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2SPD-030 Optimising inventory management in a hospital pharmacy
  1. C Muziotti,
  2. T Vanborre,
  3. L Dol
  1. Centre Hospitalier D’Hyeres, Service Pharmacie, Hyeres, France


Background In a multidisciplinary hospital, inventory management involves a difficult balance between the risk of running out of stock and the cost of stock. We therefore implemented a new inventory management method in December 2017, taking into account the Pareto law.1

Purpose The purpose of this economic study was to determine which inventory management model is the most economical.

Material and methods Drug orders previously placed when the safety threshold was reached were grouped by laboratory. A monthly schedule of laboratory orders had been published so that high-cost drugs were processed at the beginning of the month. Quantities ordered made it possible to obtain a stock equivalent to 1 month of consumption. Stock’s value was evaluated with MAGH2 management software retrospectively over the first 5 months of the years 2017 and 2018. During the same period, monthly orders made were evaluated. We performed a statistical test comparing stock value averages before and after management change. We compared the overall cost of placing orders before and after this management change.

Results The average decrease in the stock’s value observed after modification of inventory management mode is 38%. The difference between the averages observed before and after this change is significant at alpha risk=5% and the assumption that the value of the stock is significantly lower when the Pareto law is taken into account is verified. Order’s cost was evaluated at €60 per order. Before implementation of the monthly calendar, grouping specialties of the same laboratory in a single day, the average number of monthly orders was 258. Then the average number of monthly orders decreased to 202. The average monthly cost of placing an order has been reduced by €3360 thanks to the monthly order calendar.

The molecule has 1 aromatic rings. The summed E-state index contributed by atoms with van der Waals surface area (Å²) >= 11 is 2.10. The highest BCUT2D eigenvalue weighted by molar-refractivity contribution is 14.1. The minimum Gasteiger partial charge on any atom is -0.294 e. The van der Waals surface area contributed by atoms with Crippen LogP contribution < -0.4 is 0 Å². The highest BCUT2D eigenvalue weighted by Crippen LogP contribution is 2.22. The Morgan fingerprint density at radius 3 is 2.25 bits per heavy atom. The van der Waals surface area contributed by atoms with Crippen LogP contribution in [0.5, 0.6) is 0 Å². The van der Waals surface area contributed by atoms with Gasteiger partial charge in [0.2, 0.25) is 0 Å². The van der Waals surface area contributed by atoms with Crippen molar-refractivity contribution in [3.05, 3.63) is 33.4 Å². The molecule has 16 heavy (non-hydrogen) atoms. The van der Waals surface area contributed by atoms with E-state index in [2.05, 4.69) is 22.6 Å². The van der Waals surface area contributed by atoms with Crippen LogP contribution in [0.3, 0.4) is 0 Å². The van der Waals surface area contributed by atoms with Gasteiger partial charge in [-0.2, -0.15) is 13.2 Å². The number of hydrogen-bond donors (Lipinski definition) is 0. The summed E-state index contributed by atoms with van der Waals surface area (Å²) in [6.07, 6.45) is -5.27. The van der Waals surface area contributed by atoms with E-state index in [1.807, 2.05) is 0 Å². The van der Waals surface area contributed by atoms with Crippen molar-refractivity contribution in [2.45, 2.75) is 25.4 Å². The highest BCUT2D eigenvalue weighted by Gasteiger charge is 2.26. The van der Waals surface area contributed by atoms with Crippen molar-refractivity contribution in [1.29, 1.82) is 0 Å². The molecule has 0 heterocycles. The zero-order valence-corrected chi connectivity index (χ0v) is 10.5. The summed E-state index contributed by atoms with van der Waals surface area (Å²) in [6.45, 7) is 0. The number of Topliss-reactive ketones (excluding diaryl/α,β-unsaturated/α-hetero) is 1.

Conclusion This inventory management method has enabled our domestic pharmacy to reduce the cost of holding stock, limit the number of stockouts at the pharmacy and reduce the overall cost of placing orders. It would be interesting to complete this study by accounting for the reduction in billing time resulting from the reduction in the number of invoices.

Reference and/or acknowledgements

  1. Jurado L, et al. Stock management in hospital pharmacy using chance-constrained model predictive control. Comput Biol Med 2016;72:248–55.

Reference and/or acknowledgementsNo conflict of interest.

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